As discussed previously, a repeal of the device tax faces longish odds. Opponents of the tax have punted to a suspension of the tax as was disclosed by a letter from nearly 20 members of the U.S. Senate, a move purportedly prompted by the short turn-around from the date of the IRS’s final rule to the effective date of the tax.
Despite the disclaimers, it’s important to point out that you clearly don’t believe a repeal has any chance in the short term if you’re arguing for a suspension. So let’s ask ourselves what sort of headwinds the device tax discussion faces in Washington.
Both President Obama and House Speaker John Boehner have their constituencies, which is only part of the reason it’s difficult to close the gap. There are, after all, serious ideological differences. The original battle lines were drawn at allowing the Bush-era tax cuts to lapse for those making more than $250,000 a year (Obama) versus no increases in tax rates (Boehner), and each of them has nudged a bit on that point.
Fiscal conservatives are still demanding more serious cuts to mandatory spending programs (Social Security and Medicare) than the White House has offered, however, and Obama has to reckon with his constituencies if he bends too much on that score. Rumor in Washington has it that Obama is loathe to bend too much this time around because of what is seen among liberals as too large a set of concessions in last year’s budget sequestration negotiations. After that legislation was agreed on, nearly everyone was up for re-election, making a final deal this year highly implausible because of … well, because of the election.
I might also point out that among those with the President’s ear is the doctor lobby, which everyone in Washington probably sees as a proxy for the senior vote, a constituency that’s not going anywhere anytime soon.
In response to the stalled fiscal cliff negotiations, Boehner indicated he would allow a Dec. 20 vote on a bill that would set the bar on income tax rate increases at $1 million, a level that a leading Democrat, Sen. Chuck Schumer, has endorsed. The problem is that this bill may pass the House, but has no chance in the Senate (which by the way has passed no spending bills at all for fiscal 2013).
The disingenuousness on the other side is even more brazen. President Obama used the slaughter of children at Sandy Hook in an attempt to get Republicans to capitulate in a televised set of comments on Dec. 19. It was breathtaking even by the standards in Washington, but Boehner is determined to push the bill onto the floor for a vote, and so it goes.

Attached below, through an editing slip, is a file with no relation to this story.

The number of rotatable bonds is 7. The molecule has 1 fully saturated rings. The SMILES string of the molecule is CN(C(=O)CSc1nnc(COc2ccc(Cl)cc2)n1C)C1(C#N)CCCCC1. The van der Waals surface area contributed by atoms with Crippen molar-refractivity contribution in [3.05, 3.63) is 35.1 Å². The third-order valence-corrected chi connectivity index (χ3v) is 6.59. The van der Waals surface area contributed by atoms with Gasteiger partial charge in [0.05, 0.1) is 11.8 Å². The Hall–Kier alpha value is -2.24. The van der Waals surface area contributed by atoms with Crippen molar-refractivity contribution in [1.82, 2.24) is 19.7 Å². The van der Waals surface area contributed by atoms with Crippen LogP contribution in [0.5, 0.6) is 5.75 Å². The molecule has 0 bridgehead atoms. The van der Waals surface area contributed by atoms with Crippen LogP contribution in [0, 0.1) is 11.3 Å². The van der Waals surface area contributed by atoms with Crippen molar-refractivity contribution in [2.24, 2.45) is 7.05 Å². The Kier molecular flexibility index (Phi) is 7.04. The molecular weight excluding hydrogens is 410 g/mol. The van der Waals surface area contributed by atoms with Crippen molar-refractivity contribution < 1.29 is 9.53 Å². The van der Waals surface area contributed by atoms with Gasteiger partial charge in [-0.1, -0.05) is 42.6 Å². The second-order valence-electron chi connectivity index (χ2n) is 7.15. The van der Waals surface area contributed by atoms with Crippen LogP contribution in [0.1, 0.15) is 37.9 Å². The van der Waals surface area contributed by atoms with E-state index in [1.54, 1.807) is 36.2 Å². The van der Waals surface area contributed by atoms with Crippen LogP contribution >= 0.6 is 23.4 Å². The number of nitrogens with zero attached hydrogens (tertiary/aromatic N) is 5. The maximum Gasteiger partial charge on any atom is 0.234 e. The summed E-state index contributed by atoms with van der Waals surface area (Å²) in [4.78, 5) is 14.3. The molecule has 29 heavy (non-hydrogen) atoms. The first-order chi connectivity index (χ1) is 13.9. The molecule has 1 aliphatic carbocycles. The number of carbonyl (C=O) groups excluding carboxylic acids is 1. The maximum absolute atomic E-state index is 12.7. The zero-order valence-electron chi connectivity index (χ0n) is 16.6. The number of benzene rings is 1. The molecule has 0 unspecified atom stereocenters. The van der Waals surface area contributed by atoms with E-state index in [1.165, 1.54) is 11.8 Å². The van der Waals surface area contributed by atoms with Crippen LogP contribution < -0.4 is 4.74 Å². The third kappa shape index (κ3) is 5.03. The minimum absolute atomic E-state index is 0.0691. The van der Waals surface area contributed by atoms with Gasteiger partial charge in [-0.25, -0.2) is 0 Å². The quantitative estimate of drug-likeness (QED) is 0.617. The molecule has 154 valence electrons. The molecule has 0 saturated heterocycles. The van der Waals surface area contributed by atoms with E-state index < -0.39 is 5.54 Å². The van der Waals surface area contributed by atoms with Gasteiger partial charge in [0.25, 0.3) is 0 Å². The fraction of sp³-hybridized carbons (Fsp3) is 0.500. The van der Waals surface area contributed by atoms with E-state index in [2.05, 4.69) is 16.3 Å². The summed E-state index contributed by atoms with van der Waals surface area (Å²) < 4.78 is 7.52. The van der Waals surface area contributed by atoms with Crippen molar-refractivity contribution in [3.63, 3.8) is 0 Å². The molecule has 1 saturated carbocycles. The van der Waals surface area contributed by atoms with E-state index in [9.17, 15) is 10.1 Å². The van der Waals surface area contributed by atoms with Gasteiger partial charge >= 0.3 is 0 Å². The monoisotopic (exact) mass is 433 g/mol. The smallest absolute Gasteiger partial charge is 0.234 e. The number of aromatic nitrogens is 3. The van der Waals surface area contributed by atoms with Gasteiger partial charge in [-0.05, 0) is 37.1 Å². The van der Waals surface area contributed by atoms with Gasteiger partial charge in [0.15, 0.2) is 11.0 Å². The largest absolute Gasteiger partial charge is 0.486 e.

The problem for the device tax is that the intractability of the positions of the two sides, which has already clobbered any prospect of a repeal, now seems likely to kayo even a suspension.
There’s an old saying in the public relations business that states basically, “may your bad news be buried under even worse news.” Conversely, the prospect of your legislation being buried under something politically heftier is a problem, and is precisely the dilemma faced by opponents of the device tax.
Add to all this the fact that Obama has argued against even a hold-up in the device tax, and it’s tough to avoid the conclusion that the corpus formed to hold off the tax is either dead at the scene or in critical condition. The only thing that’ll save the patient now is a miracle. Those who are agnostic will not hold their breath.
Dec. 21 update: The House bill Boehner had hoped to pass, which would have set the tax bar at $1 million, was pulled due to lack of support. There is an exceedingly high probability at this point that Jan. 1 will arrive with no resolution to the fiscal cliff issues. Stock markets are reacting badly to the news, and U.S. debt instruments are snaring larger returns, which boosts the government's borrowing costs. Will Moody's further downgrade U.S. bonds as a result? The device tax suspension effort is buried, and so in all likelihood is the push for repeal.